Manu Bhagavan: Well, the news overall is bleak. Before I answer that, I think I should just give a little bit more setup, which is that, India during the first wave, its initial response when COVID first came out was, as you just indicated, to impose a draconian lockdown nationwide. And that came with very little notice. So part of the problem with the lockdown was not so much just that there was a lockdown, but how it was done within what timeframe, and how much flexibility or understanding people were given and what mechanisms were put in place to address various communities’ kinds of needs; which varied from community to community, depending on what kind of access they had.
The result of that was that, as you've indicated, there was a migrant labor crisis. And they were the ones who were primarily affected, that is to say, people from rural countryside, come and work in the cities. And when the lockdown was imposed, they had nowhere to go. And so they tried to flee back to their villages, they wound up packing train stations, they couldn't get on the trains, and then they congregated there, creating super spreader events, and then eventually took the virus back to the villages. And that made the first wave worse than it should have been or needed to be.
Now, that said, India's whole experience with COVID has been extremely unique. So its first wave, which ran roughly until September of 2020, was less than many projections had expected, significantly less. And then, all of a sudden, in September or October, starting around October of 2020, the numbers simply plummeted. And then India became an epidemiological mystery; nobody really could come up with a real explanation. And subsequently, until this point, nobody has yet as well, which is that COVID seemed to miraculously disappear.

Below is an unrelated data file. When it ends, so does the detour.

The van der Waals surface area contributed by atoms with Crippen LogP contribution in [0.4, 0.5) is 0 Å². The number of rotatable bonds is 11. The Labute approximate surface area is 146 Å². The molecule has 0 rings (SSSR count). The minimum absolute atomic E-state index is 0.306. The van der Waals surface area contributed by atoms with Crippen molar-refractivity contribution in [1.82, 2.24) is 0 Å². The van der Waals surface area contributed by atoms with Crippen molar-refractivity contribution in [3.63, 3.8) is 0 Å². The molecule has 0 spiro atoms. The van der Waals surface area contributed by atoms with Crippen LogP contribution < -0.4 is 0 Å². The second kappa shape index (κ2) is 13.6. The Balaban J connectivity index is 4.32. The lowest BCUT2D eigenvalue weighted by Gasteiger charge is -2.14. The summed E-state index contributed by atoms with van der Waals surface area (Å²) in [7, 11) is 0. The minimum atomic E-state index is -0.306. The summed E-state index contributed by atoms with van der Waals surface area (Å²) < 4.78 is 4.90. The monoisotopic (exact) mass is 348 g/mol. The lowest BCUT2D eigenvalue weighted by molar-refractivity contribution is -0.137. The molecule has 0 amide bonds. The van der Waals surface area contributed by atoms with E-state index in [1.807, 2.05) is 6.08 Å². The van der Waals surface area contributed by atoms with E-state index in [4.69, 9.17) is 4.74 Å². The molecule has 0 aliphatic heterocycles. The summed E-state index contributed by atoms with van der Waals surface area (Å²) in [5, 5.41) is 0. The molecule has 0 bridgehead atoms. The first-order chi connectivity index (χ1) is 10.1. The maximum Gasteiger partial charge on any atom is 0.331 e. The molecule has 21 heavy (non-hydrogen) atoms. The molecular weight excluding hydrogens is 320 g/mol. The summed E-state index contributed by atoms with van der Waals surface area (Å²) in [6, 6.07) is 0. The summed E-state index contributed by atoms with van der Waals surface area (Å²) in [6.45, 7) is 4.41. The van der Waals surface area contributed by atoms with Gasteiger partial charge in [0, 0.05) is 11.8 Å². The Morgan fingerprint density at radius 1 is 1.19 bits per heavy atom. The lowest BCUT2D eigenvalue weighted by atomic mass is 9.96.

All kinds of explanations have been put forward: maybe it was the youth of the population; maybe it was exposure to other kinds of disease; maybe it was immune systems which were pumped up from other pathogens. It could have to do with low obesity rates. Anyway, all kinds of things were postulated as to the explanation as to why India's numbers were so low.
But whatever the explanations were, there was story after story in the international press. By January, the Indian Prime Minister, Narendra Modi, sort of started chest thumping, and claiming that India had defeated COVID with its rigorous proposals and policies. And that the country had a lot to be proud of; not only had it defeated COVID, but that it was unique in the world, and that it had engaged national resources against the virus. And then people basically let their guard down.
Oh, I left out one important claim for the drop in the virus, which was there was a heavy mask mandate in the country, and people were adopting that significantly. After January of 2021, people let their guard down; they stopped wearing masks, they stopped social distancing, and they started large congregations again. And then on top of that, it's election season, and there was a religious festival. And all of this combined has led to where we are right now.
In terms of economic impact, India has an extremely young population, and that young population needs jobs. So one of the bigger crises that the country had been facing pre-pandemic was how do you create jobs for so many people? And how do you sustain it, because they're so young?
So you have to invest in all kinds of ways, and you have to create public and private sector positions to accommodate that many people. And there was a lot of controversy about what the government was doing to sort of spur that kind of growth. But subsequently -- there were certain issues, obviously; there was a great deal of wealth generation in the country and has been for years, a number of people have moved out of poverty growing the middle class.